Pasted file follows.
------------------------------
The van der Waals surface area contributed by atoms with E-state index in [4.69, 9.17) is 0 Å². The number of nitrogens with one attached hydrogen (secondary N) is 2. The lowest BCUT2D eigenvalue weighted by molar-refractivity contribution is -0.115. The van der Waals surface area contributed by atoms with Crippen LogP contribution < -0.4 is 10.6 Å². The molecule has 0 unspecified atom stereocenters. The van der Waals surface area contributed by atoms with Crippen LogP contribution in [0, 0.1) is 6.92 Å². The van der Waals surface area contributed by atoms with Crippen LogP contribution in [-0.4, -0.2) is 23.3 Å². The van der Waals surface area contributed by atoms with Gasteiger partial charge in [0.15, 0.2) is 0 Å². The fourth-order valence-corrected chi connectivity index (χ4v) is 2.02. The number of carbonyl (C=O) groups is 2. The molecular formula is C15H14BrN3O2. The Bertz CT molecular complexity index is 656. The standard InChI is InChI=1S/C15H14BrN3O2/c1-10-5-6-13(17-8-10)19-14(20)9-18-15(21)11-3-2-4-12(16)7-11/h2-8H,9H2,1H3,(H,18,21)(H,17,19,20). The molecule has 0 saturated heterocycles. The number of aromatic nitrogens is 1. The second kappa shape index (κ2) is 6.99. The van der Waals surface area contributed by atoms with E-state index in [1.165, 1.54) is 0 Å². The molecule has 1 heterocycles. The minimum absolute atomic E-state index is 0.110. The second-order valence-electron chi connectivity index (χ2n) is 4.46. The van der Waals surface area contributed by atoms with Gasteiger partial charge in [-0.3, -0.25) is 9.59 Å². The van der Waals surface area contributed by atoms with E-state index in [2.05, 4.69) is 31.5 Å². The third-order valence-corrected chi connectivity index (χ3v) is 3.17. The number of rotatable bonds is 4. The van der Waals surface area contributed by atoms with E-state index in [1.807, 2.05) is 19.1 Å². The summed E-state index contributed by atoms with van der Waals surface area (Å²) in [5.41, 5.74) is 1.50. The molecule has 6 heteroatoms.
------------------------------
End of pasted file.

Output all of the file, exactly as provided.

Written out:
The van der Waals surface area contributed by atoms with E-state index in [4.69, 9.17) is 0 Å². The number of nitrogens with one attached hydrogen (secondary N) is 2. The lowest BCUT2D eigenvalue weighted by molar-refractivity contribution is -0.115. The van der Waals surface area contributed by atoms with Crippen LogP contribution < -0.4 is 10.6 Å². The molecule has 0 unspecified atom stereocenters. The van der Waals surface area contributed by atoms with Crippen LogP contribution in [0, 0.1) is 6.92 Å². The van der Waals surface area contributed by atoms with Crippen LogP contribution in [-0.4, -0.2) is 23.3 Å². The van der Waals surface area contributed by atoms with Gasteiger partial charge in [0.15, 0.2) is 0 Å². The fourth-order valence-corrected chi connectivity index (χ4v) is 2.02. The number of carbonyl (C=O) groups is 2. The molecular formula is C15H14BrN3O2. The Bertz CT molecular complexity index is 656. The standard InChI is InChI=1S/C15H14BrN3O2/c1-10-5-6-13(17-8-10)19-14(20)9-18-15(21)11-3-2-4-12(16)7-11/h2-8H,9H2,1H3,(H,18,21)(H,17,19,20). The molecule has 0 saturated heterocycles. The number of aromatic nitrogens is 1. The second kappa shape index (κ2) is 6.99. The van der Waals surface area contributed by atoms with E-state index in [1.165, 1.54) is 0 Å². The molecule has 1 heterocycles. The minimum absolute atomic E-state index is 0.110. The second-order valence-electron chi connectivity index (χ2n) is 4.46. The van der Waals surface area contributed by atoms with Gasteiger partial charge in [-0.3, -0.25) is 9.59 Å². The van der Waals surface area contributed by atoms with E-state index in [2.05, 4.69) is 31.5 Å². The third-order valence-corrected chi connectivity index (χ3v) is 3.17. The number of rotatable bonds is 4. The van der Waals surface area contributed by atoms with E-state index in [1.807, 2.05) is 19.1 Å². The summed E-state index contributed by atoms with van der Waals surface area (Å²) in [5.41, 5.74) is 1.50. The molecule has 6 heteroatoms.